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The Inaugural Washington D.C. Sharkfest Swim Safely Dives into the Unknown

Special Olympics athletes and volunteers huddle together after athletes are awarded medals for their efforts.


A word often stressed in order to ensure the well-being of a given individual. A word often recognized as a goal for individuals to attain in their attempts to protect those they care for from hazardous situations.

On Sunday, numerous hours of safety training and precautions paid off for Special Olympics athletes in the inaugural Washington D.C. Sharkfest Swim benefiting Special Olympics.

Special Olympics and the event's sponsors, National Harbor and Potomac Riverkeeper Network, successfully performed many hours of water testing and filled the Potomac River at the National Harbor with lifeboats to guarantee the safety of athletes.

Kester Edwards standing on the dock, next to a Special Olympics Play Unified float.
Kester Edwards encourages athletes to push back against people who tell them they can’t do things because of their disability.

“That was a big part of my focus,” said Anne McLindon, coach and Special Olympics Open Water Technical Delegate. “In bringing a racer, I wanted to make sure we knew what the water quality was and what we were putting people in.”

McLindon joined Special Olympics in 2011 through Kester Edwards, Manager of Sport and Development and former Special Olympics athlete. Her job was to support him in the growth of the open water swimming program at Special Olympics which he began lobbying for in 2004. Seven years of advocating led to the first open water swimming competition in the 2011 Special Olympics World Summer Games in Athens, Greece. Kester won an Honorary ESPY award in 2017 for his efforts.

Edwards believes that the only way athletes can quiet the anxieties of those worried about athletes participating in open water swimming is through training. He thinks that pools give swimmers and spectators a sense of control because athletes are more easily spotted there than when they are in the open water.

One athlete in particular, Rose Pleskow, has come face to face with other people’s fears for her. She has epilepsy and there are some who are worried about her having a seizure while swimming. Edwards said Pleskow embodies what it is needed for athletes to take the sport further.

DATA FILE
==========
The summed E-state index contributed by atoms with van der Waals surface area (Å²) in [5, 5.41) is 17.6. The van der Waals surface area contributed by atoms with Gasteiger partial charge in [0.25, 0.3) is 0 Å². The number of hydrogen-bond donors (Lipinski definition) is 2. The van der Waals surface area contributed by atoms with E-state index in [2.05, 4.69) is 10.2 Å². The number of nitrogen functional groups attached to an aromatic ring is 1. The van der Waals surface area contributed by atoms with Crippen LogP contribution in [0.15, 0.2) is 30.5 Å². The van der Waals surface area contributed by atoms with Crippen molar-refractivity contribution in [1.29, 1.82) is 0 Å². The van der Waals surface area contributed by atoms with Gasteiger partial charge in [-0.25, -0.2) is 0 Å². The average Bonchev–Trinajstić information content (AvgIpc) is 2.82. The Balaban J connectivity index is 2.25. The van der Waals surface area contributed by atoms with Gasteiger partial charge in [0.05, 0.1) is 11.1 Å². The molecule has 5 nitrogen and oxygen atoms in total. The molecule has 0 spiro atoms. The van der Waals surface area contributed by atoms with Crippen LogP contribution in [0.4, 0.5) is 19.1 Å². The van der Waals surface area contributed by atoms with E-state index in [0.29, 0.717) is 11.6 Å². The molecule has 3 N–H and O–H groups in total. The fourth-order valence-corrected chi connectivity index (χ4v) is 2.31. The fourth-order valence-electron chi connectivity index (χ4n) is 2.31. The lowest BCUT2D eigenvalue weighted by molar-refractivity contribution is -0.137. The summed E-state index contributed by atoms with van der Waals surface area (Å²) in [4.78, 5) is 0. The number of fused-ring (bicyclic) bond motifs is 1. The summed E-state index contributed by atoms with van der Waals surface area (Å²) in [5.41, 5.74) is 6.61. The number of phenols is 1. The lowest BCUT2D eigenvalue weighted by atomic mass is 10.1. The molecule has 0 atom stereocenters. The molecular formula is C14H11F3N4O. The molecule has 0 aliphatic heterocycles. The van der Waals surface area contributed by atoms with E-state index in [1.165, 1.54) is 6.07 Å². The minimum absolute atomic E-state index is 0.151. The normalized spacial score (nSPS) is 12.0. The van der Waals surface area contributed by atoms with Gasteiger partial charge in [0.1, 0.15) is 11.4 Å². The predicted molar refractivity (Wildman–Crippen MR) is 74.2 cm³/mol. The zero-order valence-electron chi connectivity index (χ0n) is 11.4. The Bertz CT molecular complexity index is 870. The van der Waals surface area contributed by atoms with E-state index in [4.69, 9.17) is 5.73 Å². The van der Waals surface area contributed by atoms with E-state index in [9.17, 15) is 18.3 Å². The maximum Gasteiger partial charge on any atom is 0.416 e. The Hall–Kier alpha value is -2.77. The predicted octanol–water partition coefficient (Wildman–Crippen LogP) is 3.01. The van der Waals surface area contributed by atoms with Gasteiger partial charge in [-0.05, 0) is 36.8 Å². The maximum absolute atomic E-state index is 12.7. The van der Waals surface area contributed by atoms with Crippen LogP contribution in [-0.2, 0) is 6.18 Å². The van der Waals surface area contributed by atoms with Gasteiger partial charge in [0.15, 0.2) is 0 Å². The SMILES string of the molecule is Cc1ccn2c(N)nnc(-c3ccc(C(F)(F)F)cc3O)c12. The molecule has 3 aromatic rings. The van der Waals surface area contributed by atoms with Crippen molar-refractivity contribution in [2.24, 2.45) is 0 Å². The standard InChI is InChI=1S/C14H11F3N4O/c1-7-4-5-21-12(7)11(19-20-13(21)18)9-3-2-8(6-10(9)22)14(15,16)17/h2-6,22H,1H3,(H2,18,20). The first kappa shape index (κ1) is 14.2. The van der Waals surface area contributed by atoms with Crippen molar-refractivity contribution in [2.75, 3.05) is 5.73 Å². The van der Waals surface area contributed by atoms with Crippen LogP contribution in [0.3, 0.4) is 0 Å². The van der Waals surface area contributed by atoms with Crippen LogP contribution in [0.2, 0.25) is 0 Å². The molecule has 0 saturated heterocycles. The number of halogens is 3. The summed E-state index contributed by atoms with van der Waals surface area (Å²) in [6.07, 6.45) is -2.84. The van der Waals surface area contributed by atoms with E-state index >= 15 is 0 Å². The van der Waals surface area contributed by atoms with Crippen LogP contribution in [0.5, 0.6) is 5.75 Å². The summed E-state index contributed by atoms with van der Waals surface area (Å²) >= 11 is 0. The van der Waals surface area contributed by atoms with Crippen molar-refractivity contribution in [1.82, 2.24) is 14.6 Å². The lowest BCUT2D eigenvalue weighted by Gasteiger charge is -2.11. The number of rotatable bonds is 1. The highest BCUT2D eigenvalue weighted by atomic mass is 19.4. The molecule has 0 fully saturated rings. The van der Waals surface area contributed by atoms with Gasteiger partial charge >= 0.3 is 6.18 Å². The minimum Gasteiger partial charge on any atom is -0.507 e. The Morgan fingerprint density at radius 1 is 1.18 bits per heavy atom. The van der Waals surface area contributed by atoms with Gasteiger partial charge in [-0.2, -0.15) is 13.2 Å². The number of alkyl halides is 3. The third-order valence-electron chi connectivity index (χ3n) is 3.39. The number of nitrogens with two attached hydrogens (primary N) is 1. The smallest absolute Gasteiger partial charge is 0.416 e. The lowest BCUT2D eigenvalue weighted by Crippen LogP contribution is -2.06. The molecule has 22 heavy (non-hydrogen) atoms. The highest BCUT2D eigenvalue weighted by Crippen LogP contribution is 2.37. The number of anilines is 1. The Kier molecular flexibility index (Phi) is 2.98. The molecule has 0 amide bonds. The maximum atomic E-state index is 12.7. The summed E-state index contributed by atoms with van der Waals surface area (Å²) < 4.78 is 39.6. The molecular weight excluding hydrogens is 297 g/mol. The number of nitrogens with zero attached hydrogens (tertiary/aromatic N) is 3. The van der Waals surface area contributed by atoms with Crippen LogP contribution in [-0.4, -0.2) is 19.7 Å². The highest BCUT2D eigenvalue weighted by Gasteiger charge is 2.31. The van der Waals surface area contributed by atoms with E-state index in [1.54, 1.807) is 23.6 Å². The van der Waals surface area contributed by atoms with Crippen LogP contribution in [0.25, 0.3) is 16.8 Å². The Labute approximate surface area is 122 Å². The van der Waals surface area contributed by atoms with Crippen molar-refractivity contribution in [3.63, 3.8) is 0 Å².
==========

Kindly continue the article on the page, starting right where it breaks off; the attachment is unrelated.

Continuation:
“Everyone was afraid she would have a seizure but she refused to take “no” for an answer—to stop swimming.”

She began competing in open water swimming after a coach informed her of a clinic in the Cayman Islands after her 100m freestyle event.

“She asked do you want to go to a clinic and swim a 100m in the open water,” Pleskow said, recalling the moment. “I said ‘Are you kidding me?’ So, I trained for two weeks. I was anxious about open water but after I did an 800m, I realized that I loved the sport.”

For another athlete who has also put in the hours to compete in open water, Sharkfest meant facing the unknown of swimming in Washington D.C.

- “I never raced here before so there was a lot of mystery behind Sharkfest. And having been able to swim in a lot of great races, to have Sharkfest as my first race in D.C. was a lot of fun,” said Cara Cannila, a Special Olympics athlete.

Open water swimming is not as big of a competition in the Washington metropolitan area but Edwards said that the inaugural Sharkfest swim will encourage participation in open water swimming.

“The big World Games and the big events are not always the events that make the biggest difference. Mrs. Shriver always said ‘it is not about the big event, it’s about the small event because the small event can be just as impactful as the big one.’”
Kester Edwards

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